No new COVID-19 related deaths have been reported, keeping the 2021 fatalities at three and the fatalities to date at 21.

Based on the figures, more than twenty people have successfully completed isolation and are considered no longer contagious. That said, the newly reported cases are more than three times higher than that of the same category only a mere 24 hours ago.

Department Of Health Helps To Vaccinate Hundreds In Single Day, Bond Says

DOH Helps To

Vaccinate 100s In

Single Day, Bond Says


County Public Health Director Heidi Bond sets a good example by sampling the hand-sanitizer on the display in front of her office at The Meadows. (Jim Kevlin/

The Otsego Department of Health helped to vaccinate roughly 200 eligible tier 1a and 1b candidates at the Meadows Building on Monday, Jan. 11, 2021.

According to County Department of Health Director Heidi Bond, they are hoping to roll out additional clinics soon. 

Those interested in receiving the vaccine should visit:

Thanksgiving Bubble Pops: County COVID Cases Drop 31 In Day

Thanksgiving Bubble Pops:

County COVID Cases Drop 31 In Day


After burgeoning since Thanksgiving get-togethers, the number of active cases county-wide have suddenly dropped by 31 in a single day.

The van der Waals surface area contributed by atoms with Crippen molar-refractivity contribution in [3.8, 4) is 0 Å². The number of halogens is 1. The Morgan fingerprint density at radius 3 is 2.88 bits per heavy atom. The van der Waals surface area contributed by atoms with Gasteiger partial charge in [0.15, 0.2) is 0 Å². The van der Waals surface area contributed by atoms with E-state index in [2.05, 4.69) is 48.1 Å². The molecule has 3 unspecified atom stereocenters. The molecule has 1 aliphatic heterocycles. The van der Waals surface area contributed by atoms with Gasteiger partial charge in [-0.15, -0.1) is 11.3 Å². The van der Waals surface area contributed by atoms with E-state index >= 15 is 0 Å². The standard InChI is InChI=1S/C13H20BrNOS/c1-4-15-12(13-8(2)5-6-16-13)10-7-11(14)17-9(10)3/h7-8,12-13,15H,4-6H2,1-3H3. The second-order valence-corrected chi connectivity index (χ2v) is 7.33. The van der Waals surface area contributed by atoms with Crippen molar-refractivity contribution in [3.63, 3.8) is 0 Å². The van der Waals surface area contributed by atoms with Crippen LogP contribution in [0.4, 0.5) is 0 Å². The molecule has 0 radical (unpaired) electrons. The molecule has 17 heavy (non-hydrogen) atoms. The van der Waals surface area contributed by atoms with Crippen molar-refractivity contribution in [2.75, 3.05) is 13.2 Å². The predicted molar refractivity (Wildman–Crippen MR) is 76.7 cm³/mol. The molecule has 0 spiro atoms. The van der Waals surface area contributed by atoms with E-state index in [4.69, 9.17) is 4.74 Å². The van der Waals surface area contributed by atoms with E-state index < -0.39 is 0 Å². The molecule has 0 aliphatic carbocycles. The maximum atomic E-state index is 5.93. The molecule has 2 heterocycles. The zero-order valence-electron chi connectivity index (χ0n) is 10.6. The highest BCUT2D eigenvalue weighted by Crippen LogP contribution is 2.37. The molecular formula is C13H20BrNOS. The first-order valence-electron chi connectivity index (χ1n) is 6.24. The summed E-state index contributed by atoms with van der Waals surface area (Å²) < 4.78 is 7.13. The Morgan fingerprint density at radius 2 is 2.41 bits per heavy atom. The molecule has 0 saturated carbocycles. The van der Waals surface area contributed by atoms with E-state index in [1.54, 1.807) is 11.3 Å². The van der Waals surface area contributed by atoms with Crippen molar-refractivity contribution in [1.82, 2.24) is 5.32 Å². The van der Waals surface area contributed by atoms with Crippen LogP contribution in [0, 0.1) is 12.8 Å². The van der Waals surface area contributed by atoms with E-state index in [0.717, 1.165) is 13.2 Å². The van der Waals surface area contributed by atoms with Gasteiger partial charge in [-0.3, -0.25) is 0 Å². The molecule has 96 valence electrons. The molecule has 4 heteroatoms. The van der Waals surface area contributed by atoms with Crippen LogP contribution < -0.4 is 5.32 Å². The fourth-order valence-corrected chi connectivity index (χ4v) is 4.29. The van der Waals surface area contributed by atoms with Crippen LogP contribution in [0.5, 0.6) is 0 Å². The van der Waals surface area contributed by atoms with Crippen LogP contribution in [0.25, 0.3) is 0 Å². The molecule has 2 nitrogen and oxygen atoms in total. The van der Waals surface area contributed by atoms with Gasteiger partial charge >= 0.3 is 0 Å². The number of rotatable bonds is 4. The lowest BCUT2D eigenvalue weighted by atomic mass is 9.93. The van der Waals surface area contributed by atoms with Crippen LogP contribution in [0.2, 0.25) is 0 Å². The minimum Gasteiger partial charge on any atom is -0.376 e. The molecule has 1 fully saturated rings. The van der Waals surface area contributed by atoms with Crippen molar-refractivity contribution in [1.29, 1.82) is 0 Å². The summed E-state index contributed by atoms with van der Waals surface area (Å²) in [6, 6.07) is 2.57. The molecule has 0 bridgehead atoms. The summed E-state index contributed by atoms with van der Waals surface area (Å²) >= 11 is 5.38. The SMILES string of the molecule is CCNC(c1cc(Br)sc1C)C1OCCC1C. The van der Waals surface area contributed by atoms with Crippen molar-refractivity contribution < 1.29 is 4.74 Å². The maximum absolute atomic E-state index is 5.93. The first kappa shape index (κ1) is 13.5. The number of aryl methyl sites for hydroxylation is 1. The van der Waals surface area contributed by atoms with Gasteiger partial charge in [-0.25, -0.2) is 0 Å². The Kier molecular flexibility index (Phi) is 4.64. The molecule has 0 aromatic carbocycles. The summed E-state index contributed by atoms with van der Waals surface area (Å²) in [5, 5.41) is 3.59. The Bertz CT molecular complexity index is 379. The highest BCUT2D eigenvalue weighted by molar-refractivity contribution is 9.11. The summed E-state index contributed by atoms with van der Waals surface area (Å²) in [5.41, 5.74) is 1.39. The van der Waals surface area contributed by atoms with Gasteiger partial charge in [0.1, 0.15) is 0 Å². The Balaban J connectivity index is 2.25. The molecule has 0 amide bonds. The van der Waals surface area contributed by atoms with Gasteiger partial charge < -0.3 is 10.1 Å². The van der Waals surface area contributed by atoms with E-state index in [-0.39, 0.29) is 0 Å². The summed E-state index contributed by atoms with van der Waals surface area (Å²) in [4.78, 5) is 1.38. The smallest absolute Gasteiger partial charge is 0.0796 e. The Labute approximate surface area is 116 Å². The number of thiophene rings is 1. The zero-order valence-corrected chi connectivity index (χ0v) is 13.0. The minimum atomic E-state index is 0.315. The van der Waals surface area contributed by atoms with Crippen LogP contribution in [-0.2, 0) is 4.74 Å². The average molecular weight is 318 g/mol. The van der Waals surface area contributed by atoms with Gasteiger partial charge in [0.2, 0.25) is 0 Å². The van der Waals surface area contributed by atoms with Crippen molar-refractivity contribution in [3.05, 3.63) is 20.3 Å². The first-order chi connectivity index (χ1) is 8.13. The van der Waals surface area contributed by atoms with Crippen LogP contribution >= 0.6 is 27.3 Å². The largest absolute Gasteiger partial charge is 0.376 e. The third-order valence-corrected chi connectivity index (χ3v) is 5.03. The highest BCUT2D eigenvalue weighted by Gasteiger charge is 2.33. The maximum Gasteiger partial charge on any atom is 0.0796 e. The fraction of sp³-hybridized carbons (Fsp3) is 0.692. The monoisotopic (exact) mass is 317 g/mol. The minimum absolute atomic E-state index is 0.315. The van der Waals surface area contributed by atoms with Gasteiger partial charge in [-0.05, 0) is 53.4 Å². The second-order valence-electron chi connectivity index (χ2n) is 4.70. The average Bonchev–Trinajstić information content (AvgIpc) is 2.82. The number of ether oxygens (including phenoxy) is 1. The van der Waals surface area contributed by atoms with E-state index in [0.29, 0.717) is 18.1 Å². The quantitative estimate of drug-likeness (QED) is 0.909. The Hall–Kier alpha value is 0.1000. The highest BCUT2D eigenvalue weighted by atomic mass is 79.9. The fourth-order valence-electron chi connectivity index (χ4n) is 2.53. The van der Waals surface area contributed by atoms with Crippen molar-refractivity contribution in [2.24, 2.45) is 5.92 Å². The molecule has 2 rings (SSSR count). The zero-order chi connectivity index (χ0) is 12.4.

Despite 10 new cases and 19 hospitalization of either new or ongoing cases being reported today, the total active cases as of Tuesday, Jan. 5, was 126, 30-plus-one lower than the day before.

Most likely, the drop is due to successful quarantines, said county Assistant Public Health Director Kim Schlosser, in charge while Director Heidi Bond is out of the office for a few days.

“Ten days after testing positive, the individual is considered to be negative for the virus,” Schlosser said.

And 10 days ago, local positive COVID cases saw a significant spike and, after successful quarantining, those individuals are now in the clear, she said.

Hospitalizations have also declined by two in the last 24 hours and no new deaths have been reported as of Dec. 29.

“For whatever reason, it seems some people are responding to treatment,” Schlosser said, although she wasn’t aware of any changes in COVID treatment.

It remains to be seen if the Christmas Holiday will result in a spike, as was experienced after Thanksgiving.

“We believe we’re still really only dealing with the aftermath of Thanksgiving at this point,” Schlosser concluded.